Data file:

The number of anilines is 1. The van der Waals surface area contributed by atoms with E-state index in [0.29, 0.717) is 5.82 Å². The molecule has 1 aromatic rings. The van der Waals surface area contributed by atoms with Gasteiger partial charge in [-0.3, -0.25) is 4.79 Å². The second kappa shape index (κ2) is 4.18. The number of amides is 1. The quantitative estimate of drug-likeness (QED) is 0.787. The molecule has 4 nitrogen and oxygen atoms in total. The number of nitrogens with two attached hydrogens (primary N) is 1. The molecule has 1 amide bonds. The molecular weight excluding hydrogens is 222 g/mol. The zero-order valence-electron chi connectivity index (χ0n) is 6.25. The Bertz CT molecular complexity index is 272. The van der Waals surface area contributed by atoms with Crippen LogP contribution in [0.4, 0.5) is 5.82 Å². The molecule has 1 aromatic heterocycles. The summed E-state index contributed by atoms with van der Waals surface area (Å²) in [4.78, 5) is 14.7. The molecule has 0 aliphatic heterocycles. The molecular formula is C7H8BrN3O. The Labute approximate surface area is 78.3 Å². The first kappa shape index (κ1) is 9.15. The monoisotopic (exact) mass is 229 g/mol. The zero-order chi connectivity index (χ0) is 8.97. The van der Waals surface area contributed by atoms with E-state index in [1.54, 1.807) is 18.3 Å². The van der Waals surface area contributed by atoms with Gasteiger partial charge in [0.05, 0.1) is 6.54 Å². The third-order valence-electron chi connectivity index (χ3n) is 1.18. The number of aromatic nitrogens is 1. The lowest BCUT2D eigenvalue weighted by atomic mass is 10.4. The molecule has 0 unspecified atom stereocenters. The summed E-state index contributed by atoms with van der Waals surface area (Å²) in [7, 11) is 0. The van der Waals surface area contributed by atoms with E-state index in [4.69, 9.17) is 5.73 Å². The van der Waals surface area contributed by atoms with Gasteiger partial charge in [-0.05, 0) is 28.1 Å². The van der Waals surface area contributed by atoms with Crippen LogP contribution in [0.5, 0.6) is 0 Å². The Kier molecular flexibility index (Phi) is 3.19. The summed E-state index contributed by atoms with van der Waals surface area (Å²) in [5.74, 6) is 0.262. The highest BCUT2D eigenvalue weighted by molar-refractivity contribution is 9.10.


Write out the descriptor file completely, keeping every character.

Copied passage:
The number of anilines is 1. The van der Waals surface area contributed by atoms with E-state index in [0.29, 0.717) is 5.82 Å². The molecule has 1 aromatic rings. The van der Waals surface area contributed by atoms with Gasteiger partial charge in [-0.3, -0.25) is 4.79 Å². The second kappa shape index (κ2) is 4.18. The number of amides is 1. The quantitative estimate of drug-likeness (QED) is 0.787. The molecule has 4 nitrogen and oxygen atoms in total. The number of nitrogens with two attached hydrogens (primary N) is 1. The molecule has 1 amide bonds. The molecular weight excluding hydrogens is 222 g/mol. The zero-order valence-electron chi connectivity index (χ0n) is 6.25. The Bertz CT molecular complexity index is 272. The van der Waals surface area contributed by atoms with Crippen LogP contribution in [0.4, 0.5) is 5.82 Å². The molecule has 1 aromatic heterocycles. The summed E-state index contributed by atoms with van der Waals surface area (Å²) in [4.78, 5) is 14.7. The molecule has 0 aliphatic heterocycles. The molecular formula is C7H8BrN3O. The Labute approximate surface area is 78.3 Å². The first kappa shape index (κ1) is 9.15. The monoisotopic (exact) mass is 229 g/mol. The zero-order chi connectivity index (χ0) is 8.97. The van der Waals surface area contributed by atoms with E-state index in [1.54, 1.807) is 18.3 Å². The van der Waals surface area contributed by atoms with Gasteiger partial charge in [0.05, 0.1) is 6.54 Å². The third-order valence-electron chi connectivity index (χ3n) is 1.18. The number of aromatic nitrogens is 1. The lowest BCUT2D eigenvalue weighted by atomic mass is 10.4. The molecule has 0 unspecified atom stereocenters. The summed E-state index contributed by atoms with van der Waals surface area (Å²) in [7, 11) is 0. The van der Waals surface area contributed by atoms with E-state index in [4.69, 9.17) is 5.73 Å². The van der Waals surface area contributed by atoms with Gasteiger partial charge in [-0.05, 0) is 28.1 Å². The van der Waals surface area contributed by atoms with Crippen LogP contribution in [0.5, 0.6) is 0 Å². The Kier molecular flexibility index (Phi) is 3.19. The summed E-state index contributed by atoms with van der Waals surface area (Å²) in [5.74, 6) is 0.262. The highest BCUT2D eigenvalue weighted by molar-refractivity contribution is 9.10.